Primary research interest

  • Plant community ecology

Researcher biography

Plant Community Ecology, Conservation Biology, Climate Change Biology

My research broadly focuses on understanding how plant communities reassemble, persist and function following human land-use change. My research falls into three categories:

1) Theoretical plant community ecology, particularly community assembly and function.

2) Effects of agricultural production on native plants, insects and their interactions.

3) Improving restoration approaches using ecological and evolutionary theory.

Within my first research area my work involves the development of community ecological theory, and meta-analyses and field studies on plant functional diversity. These studies aim to improve understanding of community assembly following sudden, large-scale disturbances. In the long-term this work is forming the basis of understanding how how novel plant communities form, function and persist in landscapes persistently impacted by biological invasions, fragmentation and climate change. Results from this work are fundamental to advancing our ability to design conservation and restoration plans that will continue to protect focal species and system long into the future.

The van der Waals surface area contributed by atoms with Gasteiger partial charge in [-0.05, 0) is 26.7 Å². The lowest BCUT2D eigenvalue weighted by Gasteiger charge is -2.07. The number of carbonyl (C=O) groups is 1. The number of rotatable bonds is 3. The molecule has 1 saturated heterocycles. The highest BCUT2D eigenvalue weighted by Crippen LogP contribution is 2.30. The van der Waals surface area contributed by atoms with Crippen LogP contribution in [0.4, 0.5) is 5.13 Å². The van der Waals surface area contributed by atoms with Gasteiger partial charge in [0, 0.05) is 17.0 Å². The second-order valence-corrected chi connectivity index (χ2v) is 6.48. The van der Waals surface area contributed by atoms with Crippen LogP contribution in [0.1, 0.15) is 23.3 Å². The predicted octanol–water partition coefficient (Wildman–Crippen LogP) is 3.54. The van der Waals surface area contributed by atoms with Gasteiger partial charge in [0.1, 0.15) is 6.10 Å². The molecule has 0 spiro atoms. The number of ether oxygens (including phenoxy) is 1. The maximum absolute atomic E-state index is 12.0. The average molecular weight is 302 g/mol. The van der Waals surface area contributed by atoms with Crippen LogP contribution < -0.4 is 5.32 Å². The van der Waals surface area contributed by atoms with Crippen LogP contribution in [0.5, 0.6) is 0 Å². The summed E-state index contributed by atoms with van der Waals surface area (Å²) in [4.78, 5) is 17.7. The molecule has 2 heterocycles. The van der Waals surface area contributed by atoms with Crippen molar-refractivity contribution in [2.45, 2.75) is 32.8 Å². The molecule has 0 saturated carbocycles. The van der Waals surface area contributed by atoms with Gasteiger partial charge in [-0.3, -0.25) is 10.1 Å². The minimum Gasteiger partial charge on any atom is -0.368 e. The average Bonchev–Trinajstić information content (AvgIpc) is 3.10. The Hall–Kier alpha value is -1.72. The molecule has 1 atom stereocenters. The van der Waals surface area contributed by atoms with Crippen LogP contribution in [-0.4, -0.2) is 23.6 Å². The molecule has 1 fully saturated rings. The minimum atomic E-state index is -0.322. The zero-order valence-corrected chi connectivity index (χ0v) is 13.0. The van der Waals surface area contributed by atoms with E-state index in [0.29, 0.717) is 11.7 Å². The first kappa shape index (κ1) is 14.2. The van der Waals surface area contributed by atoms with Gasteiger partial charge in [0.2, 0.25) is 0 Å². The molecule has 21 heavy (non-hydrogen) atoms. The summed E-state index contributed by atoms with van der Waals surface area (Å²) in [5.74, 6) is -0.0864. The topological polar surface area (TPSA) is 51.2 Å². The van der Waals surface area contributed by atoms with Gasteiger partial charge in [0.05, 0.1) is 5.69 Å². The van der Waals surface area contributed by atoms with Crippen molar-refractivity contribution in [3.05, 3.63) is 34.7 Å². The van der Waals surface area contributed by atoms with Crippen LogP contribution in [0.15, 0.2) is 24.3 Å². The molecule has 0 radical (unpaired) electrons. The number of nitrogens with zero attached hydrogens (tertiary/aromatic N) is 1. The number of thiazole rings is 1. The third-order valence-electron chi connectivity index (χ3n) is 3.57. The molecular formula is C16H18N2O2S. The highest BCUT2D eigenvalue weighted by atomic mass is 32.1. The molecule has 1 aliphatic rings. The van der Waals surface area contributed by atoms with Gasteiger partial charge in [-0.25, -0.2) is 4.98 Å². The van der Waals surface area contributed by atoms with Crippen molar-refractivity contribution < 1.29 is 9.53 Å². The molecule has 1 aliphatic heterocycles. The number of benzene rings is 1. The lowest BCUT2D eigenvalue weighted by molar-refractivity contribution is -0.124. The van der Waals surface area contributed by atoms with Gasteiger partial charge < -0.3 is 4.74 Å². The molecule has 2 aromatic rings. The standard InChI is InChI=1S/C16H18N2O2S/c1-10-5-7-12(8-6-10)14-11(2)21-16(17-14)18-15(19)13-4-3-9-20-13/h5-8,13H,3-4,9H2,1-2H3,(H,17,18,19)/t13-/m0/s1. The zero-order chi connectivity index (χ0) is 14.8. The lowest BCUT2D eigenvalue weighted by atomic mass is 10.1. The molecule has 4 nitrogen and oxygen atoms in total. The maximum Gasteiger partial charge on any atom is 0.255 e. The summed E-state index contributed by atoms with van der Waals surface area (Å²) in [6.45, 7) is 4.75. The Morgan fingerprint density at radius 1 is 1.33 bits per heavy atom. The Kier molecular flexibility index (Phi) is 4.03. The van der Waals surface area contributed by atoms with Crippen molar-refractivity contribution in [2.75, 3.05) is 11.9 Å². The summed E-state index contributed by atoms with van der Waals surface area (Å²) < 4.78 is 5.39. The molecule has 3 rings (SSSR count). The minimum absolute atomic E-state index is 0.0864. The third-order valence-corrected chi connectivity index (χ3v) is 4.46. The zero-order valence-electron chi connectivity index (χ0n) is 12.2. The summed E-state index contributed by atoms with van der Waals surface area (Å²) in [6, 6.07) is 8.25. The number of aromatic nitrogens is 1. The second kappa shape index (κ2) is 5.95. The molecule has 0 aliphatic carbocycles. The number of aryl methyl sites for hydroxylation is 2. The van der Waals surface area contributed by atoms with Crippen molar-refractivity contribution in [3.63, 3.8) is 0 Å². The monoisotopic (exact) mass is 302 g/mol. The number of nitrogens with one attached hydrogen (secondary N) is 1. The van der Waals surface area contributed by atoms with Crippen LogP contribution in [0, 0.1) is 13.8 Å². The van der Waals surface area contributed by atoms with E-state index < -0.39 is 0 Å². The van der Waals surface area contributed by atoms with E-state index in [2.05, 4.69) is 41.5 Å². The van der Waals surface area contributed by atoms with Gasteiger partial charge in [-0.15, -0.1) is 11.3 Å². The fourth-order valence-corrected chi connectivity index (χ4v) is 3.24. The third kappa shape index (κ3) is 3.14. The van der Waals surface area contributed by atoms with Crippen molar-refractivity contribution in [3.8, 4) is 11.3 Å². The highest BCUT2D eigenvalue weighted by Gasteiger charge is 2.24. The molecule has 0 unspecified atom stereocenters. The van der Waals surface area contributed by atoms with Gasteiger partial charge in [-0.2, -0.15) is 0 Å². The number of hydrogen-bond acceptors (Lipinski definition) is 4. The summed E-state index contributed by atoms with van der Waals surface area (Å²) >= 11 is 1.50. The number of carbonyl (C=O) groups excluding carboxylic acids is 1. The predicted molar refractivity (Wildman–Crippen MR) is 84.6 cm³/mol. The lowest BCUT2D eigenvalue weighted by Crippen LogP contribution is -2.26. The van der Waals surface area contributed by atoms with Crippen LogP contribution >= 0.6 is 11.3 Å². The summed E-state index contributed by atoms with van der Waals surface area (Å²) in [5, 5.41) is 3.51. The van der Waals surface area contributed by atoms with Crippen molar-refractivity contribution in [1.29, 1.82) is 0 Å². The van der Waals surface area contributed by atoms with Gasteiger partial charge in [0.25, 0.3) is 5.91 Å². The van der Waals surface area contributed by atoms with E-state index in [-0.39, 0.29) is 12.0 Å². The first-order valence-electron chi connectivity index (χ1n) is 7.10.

Work in my second research area focuses on crop pollination as an ecosystem service in agricultural landscapes, globally and in Australia particularly. Though I do not currently have students working directly on these projects, I remain involved in large international collaborations on this important research topic.

Within my third research area, I am working to advance ecological and evolutionary knowledge of direct use for plant community restoration. Currently, I am involved in two forest restoration experiments that are aimed at testing the long-term importance of tree diversity and tree density for the rapid recovery of forest biodiversity while making a profit on the carbon market.